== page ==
1) Measurement. To ensure that scholars can reuse the 3D data you’re generating, the models have to include some user-accessible information about scale and units, ideally in the form of both in-interface measurement tools and a platform-independent marker (like a clearly-marked meter stick included in the image). This seems like an easy one, but it’s trickier than it looks. Andrew Reinhard noted that keeping scale constant would be hard across different publication formats, and the models of the portico and the marble feet in Sebastian Heath’s post highlight the effects of lack of scale. When we consult 2D documentation, we frequently make our own measurements using either the scale statements or the scale bars provided in the illustration. In order to be truly useful, 3D model-delivery platforms must offer the same opportunities (Adobe’s 3D PDFs include a measurement tool, but the basic Unity interface and p3d.in do not).
2) Raw data. I feel that we are ethically bound to provide not only models, but our original raw data for reuse wherever possible. The importance of this — and the problems with access that turns out to be open in name only — has been reinforced by a recent case involving CyArk and proprietary control of laser-scanning data (for details, see the original post here, with additional discussion here). These digital objects are at least one step closer to the reality of the original, and they also make it possible to reprocess the data as more powerful tools and algorithms come online.
3) Metadata. The raw data, of course, are of little use without comprehensive metadata that not only describe file formats, creation dates, etc., but also indicate what those raw data represent. This is going to be especially important for the enormous batches of photographs generated for the purposes of computational photography. It’s great if the final model has metadata that tell us it’s a Pompeiian building — but I would argue that we need to ensure that every photograph in the sequence has metadata that describes at least the technical details of the photographic file AND the basic identifying information for the object or monument it represents AND the context of its creation, including date, actors, project, etc.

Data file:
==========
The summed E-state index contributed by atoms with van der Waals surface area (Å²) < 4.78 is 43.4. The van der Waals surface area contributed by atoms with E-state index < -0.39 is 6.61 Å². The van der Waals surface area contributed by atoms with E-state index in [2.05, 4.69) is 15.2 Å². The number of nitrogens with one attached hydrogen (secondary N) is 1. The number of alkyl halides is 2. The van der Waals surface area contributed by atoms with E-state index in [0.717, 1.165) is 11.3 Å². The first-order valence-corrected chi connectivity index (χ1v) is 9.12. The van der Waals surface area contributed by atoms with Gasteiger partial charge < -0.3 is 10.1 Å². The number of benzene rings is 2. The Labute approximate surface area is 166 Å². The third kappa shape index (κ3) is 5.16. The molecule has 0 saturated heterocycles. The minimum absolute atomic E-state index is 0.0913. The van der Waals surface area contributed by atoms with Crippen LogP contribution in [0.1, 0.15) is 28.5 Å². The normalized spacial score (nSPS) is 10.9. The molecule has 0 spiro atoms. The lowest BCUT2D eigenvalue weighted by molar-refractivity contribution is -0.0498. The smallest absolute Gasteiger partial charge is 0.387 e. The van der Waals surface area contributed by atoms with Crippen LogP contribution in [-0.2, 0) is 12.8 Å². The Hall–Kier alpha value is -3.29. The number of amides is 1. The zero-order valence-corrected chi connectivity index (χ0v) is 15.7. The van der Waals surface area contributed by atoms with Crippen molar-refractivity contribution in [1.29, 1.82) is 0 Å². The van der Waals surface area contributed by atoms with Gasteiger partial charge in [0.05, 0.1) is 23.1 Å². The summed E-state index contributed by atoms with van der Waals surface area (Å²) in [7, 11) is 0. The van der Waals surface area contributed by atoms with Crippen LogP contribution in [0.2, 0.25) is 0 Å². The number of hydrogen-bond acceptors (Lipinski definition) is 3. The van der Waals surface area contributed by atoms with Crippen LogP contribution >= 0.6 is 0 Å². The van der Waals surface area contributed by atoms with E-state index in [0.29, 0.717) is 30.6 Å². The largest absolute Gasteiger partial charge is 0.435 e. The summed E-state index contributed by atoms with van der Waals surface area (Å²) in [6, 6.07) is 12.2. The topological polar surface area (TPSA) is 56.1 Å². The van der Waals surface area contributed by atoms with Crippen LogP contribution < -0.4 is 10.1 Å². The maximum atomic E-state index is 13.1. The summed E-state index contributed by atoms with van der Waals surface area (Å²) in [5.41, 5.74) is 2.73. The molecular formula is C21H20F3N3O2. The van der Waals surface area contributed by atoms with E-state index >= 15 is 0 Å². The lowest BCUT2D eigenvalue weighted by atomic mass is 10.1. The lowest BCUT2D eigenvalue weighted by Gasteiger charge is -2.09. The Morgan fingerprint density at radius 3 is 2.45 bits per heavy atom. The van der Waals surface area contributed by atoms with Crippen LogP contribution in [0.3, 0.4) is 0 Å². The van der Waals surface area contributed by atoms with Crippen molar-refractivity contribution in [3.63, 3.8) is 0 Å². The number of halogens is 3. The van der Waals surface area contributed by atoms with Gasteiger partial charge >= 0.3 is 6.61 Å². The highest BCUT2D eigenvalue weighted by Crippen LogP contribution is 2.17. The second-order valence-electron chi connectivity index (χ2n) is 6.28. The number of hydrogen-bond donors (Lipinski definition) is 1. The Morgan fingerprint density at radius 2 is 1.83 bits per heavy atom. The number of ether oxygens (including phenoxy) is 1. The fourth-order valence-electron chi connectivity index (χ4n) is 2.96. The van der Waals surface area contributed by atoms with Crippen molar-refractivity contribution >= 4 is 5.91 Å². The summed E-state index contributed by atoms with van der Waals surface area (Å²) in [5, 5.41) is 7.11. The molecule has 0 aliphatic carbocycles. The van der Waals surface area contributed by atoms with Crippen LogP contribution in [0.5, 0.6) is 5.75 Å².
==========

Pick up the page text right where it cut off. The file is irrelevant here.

4) Process history. A 3D digital surrogate isn’t the same as the physical original not just because of its format, but because it is the product of the computational manipulation of a series of intervening digital surrogates, whether photographs or laser scans. Our ability to trust and use the model depends on our ability to trace — and ideally to walk back — the processes by which it was generated, including parameters, assumptions, and fudges. Systems must be in place to capture and store this information so that users in the future will understand how a model was produced and therefore how it can or cannot be used. Cultural Heritage Imaging has made a lot of progress toward this goal with their work on empirical provenience and the “digital lab notebook”, and I would like to see similar practices adopted by all archaeological and heritage projects that use computational photography.
These principles come with a handy acronym: MRMPH, recognizable as the noise you make when you’re asked a question while taking a really large bite of something or while just waking up (I’ve never been good at generating slick acronyms). In all seriousness, though, the application of these principles to the publication and archiving of 3D digital surrogates will mark a watershed in archaeology: it will be the first time since the birth of our discipline that the archaeological record will grow richer, rather than poorer, with age, since new algorithms and software will permit the ever-more precise and accurate reprocessing of digital photographs for the extraction of 3D information. As 3D printing takes off, we will also have a new opportunity to recreate the archaeological record through widely available physical surrogates, which offer their own advantages for accessibility and interpretation. All this will be possible, however, only if we recognize with Walter Benjamin that reproductions cannot be stand-ins for originals, and acknowledge that digital surrogates in particular have their own independent reality as objects or works requiring their own documentation and explanation (Manovich 2001; Cameron 2007).
Author biography: Adam Rabinowitz is an Assistant Professor in the Department of Classics at The University of Texas at Austin and the Assistant Director of UT’s Institute of Classical Archaeology.
Benjamin, W. 1968 . “The Work of Art in the Age of Mechanical Reproduction.” Reprinted in H. Arendt, ed., Illuminations. Essays and Reflections, translated by H. Zohn. New York: Schocken Books, 217-251.